Martin Kollar captures contradictions and incongruities that visualise the threat of impending violence embedded in the routine normalcy of everyday life in Israel. His work features a series of photographs rich with subtle drama and visual strangeness.
Josef Koudelka makes the wall of separation the central character of his epic body of photographic work. His graphic, panoramic photographs convey the sense of this archaic landscape, the impact of the wall upon it and the painful reality of the wall’s dividing route.
Jungjin Lee immerses the viewer in the weighty layers of history that she experienced in the landscapes of Israel. Lee’s hand-made prints trace the embedded sadness and poignancy of the many abandoned and de-humanised places that she encountered.
Gilles Peress makes an astute observation of the psychological ‘temperature’ of Israel and the West Bank. His photographs, taken on the streets, represent their inhabitants as embodiments of the extremities of perspectives that shape Israel.
Fazal Sheikh will show a grid of 48 aerial photographs, each taken from above the traces of disappeared Bedouin villages, their size and location practically invisible from ground level. He narrates a powerful story about a community, their land and their exclusion.
Stephen Shore will present a selection of color works (captured with his signature 8”x10” negative camera) that offer clear and astutely observed facets of contemporary Israel and visual manifestations of its divisions and histories.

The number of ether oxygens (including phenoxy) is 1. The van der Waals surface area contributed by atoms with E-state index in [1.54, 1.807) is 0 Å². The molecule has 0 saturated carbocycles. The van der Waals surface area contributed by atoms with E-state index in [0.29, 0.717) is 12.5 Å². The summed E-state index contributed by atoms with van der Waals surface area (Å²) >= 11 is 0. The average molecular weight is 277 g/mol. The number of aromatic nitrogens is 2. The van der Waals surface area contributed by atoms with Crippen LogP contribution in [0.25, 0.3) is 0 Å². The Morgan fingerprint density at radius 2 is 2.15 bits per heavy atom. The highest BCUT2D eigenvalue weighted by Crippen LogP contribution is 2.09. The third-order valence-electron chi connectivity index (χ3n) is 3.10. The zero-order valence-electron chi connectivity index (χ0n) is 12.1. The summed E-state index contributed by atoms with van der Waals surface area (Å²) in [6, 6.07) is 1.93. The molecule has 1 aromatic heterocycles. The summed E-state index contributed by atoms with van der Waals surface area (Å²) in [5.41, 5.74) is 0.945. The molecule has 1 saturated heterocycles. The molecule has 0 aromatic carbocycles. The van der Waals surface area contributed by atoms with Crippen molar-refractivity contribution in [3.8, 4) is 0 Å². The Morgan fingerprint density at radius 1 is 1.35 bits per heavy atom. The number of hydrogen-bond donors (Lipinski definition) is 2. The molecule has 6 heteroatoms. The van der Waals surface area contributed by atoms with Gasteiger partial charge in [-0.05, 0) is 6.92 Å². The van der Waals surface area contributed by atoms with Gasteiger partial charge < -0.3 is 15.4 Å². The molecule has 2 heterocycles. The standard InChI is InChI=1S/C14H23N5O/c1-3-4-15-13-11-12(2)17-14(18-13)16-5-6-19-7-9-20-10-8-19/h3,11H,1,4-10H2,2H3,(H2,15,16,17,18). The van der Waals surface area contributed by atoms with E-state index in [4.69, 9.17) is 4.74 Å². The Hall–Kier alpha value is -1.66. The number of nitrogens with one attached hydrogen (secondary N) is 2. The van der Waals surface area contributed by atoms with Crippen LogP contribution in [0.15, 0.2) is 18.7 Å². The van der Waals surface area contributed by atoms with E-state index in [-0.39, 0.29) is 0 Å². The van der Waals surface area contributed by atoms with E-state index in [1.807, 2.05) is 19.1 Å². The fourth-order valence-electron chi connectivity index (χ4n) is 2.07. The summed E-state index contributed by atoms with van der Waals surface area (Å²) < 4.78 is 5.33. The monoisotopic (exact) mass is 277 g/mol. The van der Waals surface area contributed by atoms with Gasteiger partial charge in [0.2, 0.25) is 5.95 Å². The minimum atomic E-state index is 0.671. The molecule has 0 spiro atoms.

Rosalind Solomon creates a compassionate and personal evocation of Israel’s ethnic diversity through her portraits and generates a powerful aura of the relationships and lives that she encountered on her journeys through Israel.
Thomas Struth creates substantial, individuated experiences of Israel with his large scale color photographs. The selection of works for this exhibition includes landscapes, cityscapes, industrial and religious architectural interiors and a family portrait.
Jeff Wall depicts Bedouin olive pickers sleeping outdoors on a farm in the Negev Desert in the south of Israel in a large-scale photograph. As the sun rises over the farm and flushes the sky, the prison that sits on the hill behind the farm emanates its cold presence.
Nick Waplington created an archive of over 1,300 photographs that represent the people and sites of Jewish settlements on the West Bank. These well-researched and faithful depictions combine landscapes and portrait imagery to create a detailed insight into this practice.
The THIS PLACE international touring exhibition will be open to the public at the DOX Centre until 2 March 2015, and will then travel to Israel and the United States.
The exhibition’s attendant programme will include artist talks, photographic workshops, discussions for professionals and the general public, guided tours of the exhibition, etc. On Saturday 25 October 2014, three special round table discussions entitled 12 PERSPECTIVES will take place with all twelve artists. The all-day programme will be topped off by a guided tour of the exhibition. A registration form is available at http://12perspectives.dox.cz/.
Image: Thomas Struth, Mount Bental, Golan Heights, 2011 © Thomas Struth
Michaela Šilpochová Phone: +420 295 568 113 +420 774 222 355 E-mail: firstname.lastname@example.org
DOX Centre for Contemporary Art